I knew he was a tough fighter, quick and in good shape but when he hit me for the first time in the first round, I knew I was going to win this fight. He didn’t punch as hard as everybody said he did,” Fonfara explained.¬†“I saw his punches easily coming in. I know I threw more punches. I was a little surprised that he did not come out for the (10th) but he was cut, had been getting beat up and had just got knocked down, so he knew what would happen if he came out.

¬†Chavez said before the fight that he didn’t think I could take his body punches. I think I took them pretty good and passed that test.”

Julio Cesar Chavez Jr vs Andrzej Fonfara

PUBLIC HUMILIATION: Let me first be clear — no fighter should be shamed for quitting once they’ve reached their physical limit. Chavez claimed to new trainer Joe Goossen that his was having problems with his right leg and needed the fight stopped. Yes, we’re not in Junior’s body, but the only time we saw any problems with either leg was when Fonfara’s left hook turned them into stone on that knockdown.




The fans that booed Chavez and threw beer at him were not just deriding his corner retirement. That resentment was from fans sick and tired about his entitled attitude over the last few years. The nepotism, unprofessional approach to his weight, and trying to dictate contract terms to better and more accomplished fighters culminated with an entire arena washing their hands of him.

DELUSIONS OF COMPETITIVENESS: The most absurd moment of the night came with Chavez’s post-fight interview with Jim Gray. Chavez’s first thoughts were that he was “winning the fight.” The ultimate irony came in Chavez saying Fonfara was “too big” and he’d like a catchweight rematch at 170 instead of 172 (still dictating terms).

NEXT ORDER OF BUSINESS: Adonis Stevenson won’t be getting to feast on Chavez nor does it look like he’ll face Kovalev. Considering that Fonfara succeeded in knocking down Stevenson in their first encounter, a PBC rematch makes the most sense.

“I know there are things I can still work on in training to become a more complete boxer, but tonight was a dream come true. I want a rematch with¬†Adonis Stevenson,” said Fonfara.

As for Chavez, he’s currently a man without a division. He’s too big to comfortably make 168 or 160, and not skilled enough to compete at his natural weight (175).

“Maybe 170,172 pounds is too big for me, maybe I’ll go back down. I’m not sure what my future holds. It was a very tough fight. But I congratulate Andrzej,” said Chavez before heading to the hospital as a precautionary measure.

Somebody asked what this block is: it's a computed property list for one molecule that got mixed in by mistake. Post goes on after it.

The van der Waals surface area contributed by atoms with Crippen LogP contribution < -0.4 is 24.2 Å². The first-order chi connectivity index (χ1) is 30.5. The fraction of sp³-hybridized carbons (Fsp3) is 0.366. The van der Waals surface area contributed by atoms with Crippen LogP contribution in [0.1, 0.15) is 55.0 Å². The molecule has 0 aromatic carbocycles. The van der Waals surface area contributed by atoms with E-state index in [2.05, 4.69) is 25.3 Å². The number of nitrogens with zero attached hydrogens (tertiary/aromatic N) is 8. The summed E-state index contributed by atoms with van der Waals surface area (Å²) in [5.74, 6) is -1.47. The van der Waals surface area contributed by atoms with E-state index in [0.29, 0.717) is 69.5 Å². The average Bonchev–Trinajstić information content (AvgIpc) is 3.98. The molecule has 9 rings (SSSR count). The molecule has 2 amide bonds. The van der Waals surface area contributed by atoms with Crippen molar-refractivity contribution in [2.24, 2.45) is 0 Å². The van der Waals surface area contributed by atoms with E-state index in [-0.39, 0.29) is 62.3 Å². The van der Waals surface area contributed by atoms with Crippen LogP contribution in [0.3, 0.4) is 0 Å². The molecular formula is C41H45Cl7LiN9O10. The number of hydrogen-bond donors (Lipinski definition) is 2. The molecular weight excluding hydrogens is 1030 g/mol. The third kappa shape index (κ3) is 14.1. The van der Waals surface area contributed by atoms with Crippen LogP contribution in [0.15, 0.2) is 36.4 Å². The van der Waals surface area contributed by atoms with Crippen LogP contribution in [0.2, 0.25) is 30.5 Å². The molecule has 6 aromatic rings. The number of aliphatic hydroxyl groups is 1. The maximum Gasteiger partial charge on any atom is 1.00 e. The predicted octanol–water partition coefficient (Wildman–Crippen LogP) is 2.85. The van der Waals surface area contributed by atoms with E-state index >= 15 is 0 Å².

Amir Imam vs Walter Castillo

AMIR IMAM PASSES ANOTHER TEST: The opener saw junior welterweight prospect Amir Imam pass a solid test in beating Walter¬†Castillo with a unanimous 10-round decision. Castillo kept the pressure on and had opportunities to work when he pinned Imam on the ropes. But the versatile 24-year-old was able to roll with Castillo’s power shots, work right hand counters, and control distance with a strong jab.

“My combinations were effective the whole night, we stuck to our game plan and came out victorious,” said Imam. “I want any of the world champions next.”


Boxing - Odyssey Arena

BELFAST, IRELAND — Carl Frampton got the last laugh in the war of words with Chris Avalos by scoring an emphatic fifth round TKO to retain the IBF super bantamweight title.

Frampton begun going to work by nailing Avalos with clean right hands in the second. His best success came from keeping the bout at mid-range, where his better technique nullfied a 5.5-inch reach advantage for Avalos.

A flush right hand buckled Avalos in the fifth. Although he¬†didn’t go down, Frampton never allowed Avalos time to recover and secured a referee stoppage with no complaints from the challenger.

QUIGG AND THEN UNIFICATION?: Frampton affirmed his desire to face Scott Quigg¬†next in a big money UK showdown. If he wins, Frampton then will look towards a unification withthe division’s true champion, Guillermo Rigondeaux, or WBC title-holder Leo Santa Cruz. Because of Frampton’s drawing power in Ireland, he’ll likely hold the negotiation advantage of getting either of thsoe fights in his home country.

Between these unification options, Rigondeaux is the much tougher bout, but the Cuban is also the fighter who’s proven recently that he’ll travel. Frampton’s power gives him a puncher’s chance in that one. With Santa Cruz, who let his Golden Boy contract get brought out to avoid Rigondeaux, is unlikely to head to Belfast when his adviser Al Haymon can get him seven-figure paydays against sub-par competition.



OSAKA, Japan — Guillermo Rigondeaux¬†closed out 2014 with¬†hard-earned 11th round stoppage over Hisashi¬†Amagasa earlier today at the Bodymaker Colosseum.

Rigondeaux¬†promised a fight filled with “explosive¬†fireworks” and did his best to deliver by taking the lead and stalking his bigger opponent. Amagasa, a natural featherweight who moved down for this bout, enjoyed a 6 1/2 inch height advantage that forced Rigondeaux¬†to take offensive risks to get inside. For the most part, Amagasa¬†was too slow to time him. By the fifth, Rigondeaux was getting full leverage on his overhand lefts and eyeing a stoppage.

Amagasa got on board by catching Rigondeaux off-balance with a short right for a seventh-round flash knockdown. Rigondeau tried to hold, but his larger foe was able to break free and crash home more clubbing rights that stunned the champion and resulted in a second knockdown that questionable due to a push.

Amagasa¬†became the aggressor in the eighth, but that left him vulnerable to Rigondeaux’s counter-punching. The Cuban technician took control by landing hard straight lefts and dropping Amagasa¬†in the 10th.Through bad swelling on his jaw and right eye, Amagasa made a last stand in the 11th but couldn’t answer the bell for the final round.

The win was Rigondeaux’s¬†third defense on the unified WBA¬†and WBO¬†super bantamweight titles.